How to Test Seeds for Germination

If you are like most gardeners, you probably have a container filled with seed packets or loose seeds leftover from more years than you’d like to admit. It is after all a sin to throw away perfectly good seeds – but keeping them too long does cause a problem. You see the longer you keep them the less likely they are to germinate.

So how do you know when your seeds have gone past the limit for planting? I’m glad you asked. It’s simple really. You test their germination rate. Now before you start worrying about an elaborate set up and calculating scientific data, hear me out.

  1. Select 10 seeds from your packet. Yes. You heard me. You only need 10.
  2. Fold a piece of paper towel in half to form a rectangle. The type doesn’t matter so go ahead and use your favorite brand.
  3. Moisten the paper towel until it is damp, but not dripping.
  4. Spread the seeds over the paper towel leaving plenty of space between seeds for sprouts to form.
  5. Fold the towel over the seeds and slip it into a food storage bag.
  6. Place the bag in a warm location. I like to put mine on top of the water heater or other appliance that provides slow heat.
  7. Check the bag for germination daily, as seeds tend to germinate quickly with bottom heat and may sprout sooner that the times indicated on the seed packet. Wait at least two to three days after the last seed germinates.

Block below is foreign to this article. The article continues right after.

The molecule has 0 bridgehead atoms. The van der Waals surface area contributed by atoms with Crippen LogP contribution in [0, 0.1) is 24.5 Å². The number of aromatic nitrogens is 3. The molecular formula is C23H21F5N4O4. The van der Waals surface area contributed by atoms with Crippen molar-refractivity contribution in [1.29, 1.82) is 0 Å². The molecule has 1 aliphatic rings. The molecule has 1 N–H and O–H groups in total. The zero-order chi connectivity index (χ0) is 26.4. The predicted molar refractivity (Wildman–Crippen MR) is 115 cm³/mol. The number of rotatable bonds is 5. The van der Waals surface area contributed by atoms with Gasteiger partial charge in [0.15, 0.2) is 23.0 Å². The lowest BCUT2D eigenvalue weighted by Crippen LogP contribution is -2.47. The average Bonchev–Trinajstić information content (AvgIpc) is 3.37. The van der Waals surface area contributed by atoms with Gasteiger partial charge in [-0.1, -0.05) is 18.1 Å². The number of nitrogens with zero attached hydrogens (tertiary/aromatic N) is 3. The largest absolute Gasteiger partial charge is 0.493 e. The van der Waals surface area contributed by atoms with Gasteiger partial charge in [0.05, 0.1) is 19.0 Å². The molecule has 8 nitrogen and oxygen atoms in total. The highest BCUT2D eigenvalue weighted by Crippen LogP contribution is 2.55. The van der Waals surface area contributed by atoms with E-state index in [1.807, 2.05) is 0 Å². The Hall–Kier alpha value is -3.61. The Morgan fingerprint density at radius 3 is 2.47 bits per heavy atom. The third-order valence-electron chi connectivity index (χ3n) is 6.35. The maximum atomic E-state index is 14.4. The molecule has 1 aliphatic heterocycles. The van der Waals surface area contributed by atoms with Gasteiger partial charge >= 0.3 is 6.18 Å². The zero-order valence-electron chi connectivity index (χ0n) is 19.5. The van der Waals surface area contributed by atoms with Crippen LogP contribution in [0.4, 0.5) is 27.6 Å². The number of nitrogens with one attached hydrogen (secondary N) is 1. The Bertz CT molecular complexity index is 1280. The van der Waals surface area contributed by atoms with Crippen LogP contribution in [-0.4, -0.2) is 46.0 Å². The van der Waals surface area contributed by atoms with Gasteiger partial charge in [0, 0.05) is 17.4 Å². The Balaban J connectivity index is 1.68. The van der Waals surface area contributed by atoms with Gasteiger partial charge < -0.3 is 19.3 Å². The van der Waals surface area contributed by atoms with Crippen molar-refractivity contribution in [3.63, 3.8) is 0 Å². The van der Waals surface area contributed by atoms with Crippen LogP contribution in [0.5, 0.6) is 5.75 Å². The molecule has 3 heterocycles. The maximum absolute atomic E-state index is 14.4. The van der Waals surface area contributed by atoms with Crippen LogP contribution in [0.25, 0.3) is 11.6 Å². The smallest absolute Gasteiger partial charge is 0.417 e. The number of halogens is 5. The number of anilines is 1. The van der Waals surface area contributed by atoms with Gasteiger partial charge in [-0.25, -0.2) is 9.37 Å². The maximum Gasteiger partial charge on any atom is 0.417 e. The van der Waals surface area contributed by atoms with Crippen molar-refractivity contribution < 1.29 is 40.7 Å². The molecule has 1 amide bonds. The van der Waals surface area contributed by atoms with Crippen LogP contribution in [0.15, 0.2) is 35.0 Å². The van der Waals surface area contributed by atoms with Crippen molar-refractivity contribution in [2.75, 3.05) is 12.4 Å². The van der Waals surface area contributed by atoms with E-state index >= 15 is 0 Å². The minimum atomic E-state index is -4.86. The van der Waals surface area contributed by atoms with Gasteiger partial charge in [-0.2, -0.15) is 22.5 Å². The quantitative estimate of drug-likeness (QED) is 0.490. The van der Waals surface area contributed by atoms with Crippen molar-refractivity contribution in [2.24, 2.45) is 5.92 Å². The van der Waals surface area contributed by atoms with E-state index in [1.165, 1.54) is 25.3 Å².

8. Count the number of seeds that have sprouted and multiply by 10 to get the percentage of seeds that germinated. For example, if eight seeds germinated the germination rate is 80 percent.

A germination rate of less than 70 percent indicates poor germination and should not be considered reliable for planting in your garden.

Still can’t throw them away? I have a solution for that too. Remove the vegetation on slopes or along the edge of your garden and rake the area to loosen the soil to a depth of 2 to 3 inches. Mix your flower seeds together and broadcast them over the area.

Spray the area with the mist attachment on your hose and keep it moist until seedlings appear. This creates an interesting display of flowers while using up leftover seeds.


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